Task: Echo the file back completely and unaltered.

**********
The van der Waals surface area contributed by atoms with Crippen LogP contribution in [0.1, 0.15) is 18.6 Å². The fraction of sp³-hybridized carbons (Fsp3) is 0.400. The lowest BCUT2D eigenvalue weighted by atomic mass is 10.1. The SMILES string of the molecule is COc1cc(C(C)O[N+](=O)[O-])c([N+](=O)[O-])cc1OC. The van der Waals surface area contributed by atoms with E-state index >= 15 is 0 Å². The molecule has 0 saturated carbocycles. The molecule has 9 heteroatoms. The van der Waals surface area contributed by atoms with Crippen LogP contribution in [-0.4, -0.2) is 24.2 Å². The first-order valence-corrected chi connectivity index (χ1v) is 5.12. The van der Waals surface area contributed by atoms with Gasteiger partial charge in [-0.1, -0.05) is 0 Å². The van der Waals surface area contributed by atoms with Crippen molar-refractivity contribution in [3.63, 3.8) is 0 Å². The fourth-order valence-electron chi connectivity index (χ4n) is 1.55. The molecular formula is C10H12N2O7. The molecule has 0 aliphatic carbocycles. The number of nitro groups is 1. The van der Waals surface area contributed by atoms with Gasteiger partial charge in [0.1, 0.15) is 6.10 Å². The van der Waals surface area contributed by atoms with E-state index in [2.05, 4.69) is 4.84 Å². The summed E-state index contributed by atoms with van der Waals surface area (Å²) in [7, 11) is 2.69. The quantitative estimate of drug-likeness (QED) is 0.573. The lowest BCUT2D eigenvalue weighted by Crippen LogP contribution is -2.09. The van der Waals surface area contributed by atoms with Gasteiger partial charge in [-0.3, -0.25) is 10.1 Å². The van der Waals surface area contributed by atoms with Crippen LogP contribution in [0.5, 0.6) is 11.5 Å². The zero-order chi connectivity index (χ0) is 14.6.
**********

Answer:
The van der Waals surface area contributed by atoms with Crippen LogP contribution in [0.1, 0.15) is 18.6 Å². The fraction of sp³-hybridized carbons (Fsp3) is 0.400. The lowest BCUT2D eigenvalue weighted by atomic mass is 10.1. The SMILES string of the molecule is COc1cc(C(C)O[N+](=O)[O-])c([N+](=O)[O-])cc1OC. The van der Waals surface area contributed by atoms with E-state index >= 15 is 0 Å². The molecule has 0 saturated carbocycles. The molecule has 9 heteroatoms. The van der Waals surface area contributed by atoms with Crippen LogP contribution in [-0.4, -0.2) is 24.2 Å². The first-order valence-corrected chi connectivity index (χ1v) is 5.12. The van der Waals surface area contributed by atoms with Gasteiger partial charge in [-0.1, -0.05) is 0 Å². The van der Waals surface area contributed by atoms with Crippen molar-refractivity contribution in [3.63, 3.8) is 0 Å². The fourth-order valence-electron chi connectivity index (χ4n) is 1.55. The molecular formula is C10H12N2O7. The molecule has 0 aliphatic carbocycles. The number of nitro groups is 1. The van der Waals surface area contributed by atoms with Gasteiger partial charge in [0.1, 0.15) is 6.10 Å². The van der Waals surface area contributed by atoms with E-state index in [2.05, 4.69) is 4.84 Å². The summed E-state index contributed by atoms with van der Waals surface area (Å²) in [7, 11) is 2.69. The quantitative estimate of drug-likeness (QED) is 0.573. The lowest BCUT2D eigenvalue weighted by Crippen LogP contribution is -2.09. The van der Waals surface area contributed by atoms with Gasteiger partial charge in [-0.3, -0.25) is 10.1 Å². The van der Waals surface area contributed by atoms with Crippen LogP contribution in [0.5, 0.6) is 11.5 Å². The zero-order chi connectivity index (χ0) is 14.6.